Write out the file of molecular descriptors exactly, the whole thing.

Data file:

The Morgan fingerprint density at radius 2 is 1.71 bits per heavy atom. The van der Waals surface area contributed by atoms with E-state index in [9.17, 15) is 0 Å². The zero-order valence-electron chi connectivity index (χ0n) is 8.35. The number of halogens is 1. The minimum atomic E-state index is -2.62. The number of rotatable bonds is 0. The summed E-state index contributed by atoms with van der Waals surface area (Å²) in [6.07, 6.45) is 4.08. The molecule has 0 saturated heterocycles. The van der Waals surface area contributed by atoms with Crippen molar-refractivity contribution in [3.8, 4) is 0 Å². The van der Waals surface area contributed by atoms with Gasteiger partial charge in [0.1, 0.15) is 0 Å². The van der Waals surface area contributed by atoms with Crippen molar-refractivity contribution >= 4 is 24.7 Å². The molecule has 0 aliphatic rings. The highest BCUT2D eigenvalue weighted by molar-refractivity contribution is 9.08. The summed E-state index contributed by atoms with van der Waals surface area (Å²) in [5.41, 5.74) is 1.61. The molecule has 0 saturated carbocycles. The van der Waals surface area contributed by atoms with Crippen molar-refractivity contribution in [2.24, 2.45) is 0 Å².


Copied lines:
The Morgan fingerprint density at radius 2 is 1.71 bits per heavy atom. The van der Waals surface area contributed by atoms with E-state index in [9.17, 15) is 0 Å². The zero-order valence-electron chi connectivity index (χ0n) is 8.35. The number of halogens is 1. The minimum atomic E-state index is -2.62. The number of rotatable bonds is 0. The summed E-state index contributed by atoms with van der Waals surface area (Å²) in [6.07, 6.45) is 4.08. The molecule has 0 saturated heterocycles. The van der Waals surface area contributed by atoms with Crippen molar-refractivity contribution in [3.8, 4) is 0 Å². The van der Waals surface area contributed by atoms with Gasteiger partial charge in [0.1, 0.15) is 0 Å². The van der Waals surface area contributed by atoms with Crippen molar-refractivity contribution >= 4 is 24.7 Å². The molecule has 0 aliphatic rings. The highest BCUT2D eigenvalue weighted by molar-refractivity contribution is 9.08. The summed E-state index contributed by atoms with van der Waals surface area (Å²) in [5.41, 5.74) is 1.61. The molecule has 0 saturated carbocycles. The van der Waals surface area contributed by atoms with Crippen molar-refractivity contribution in [2.24, 2.45) is 0 Å².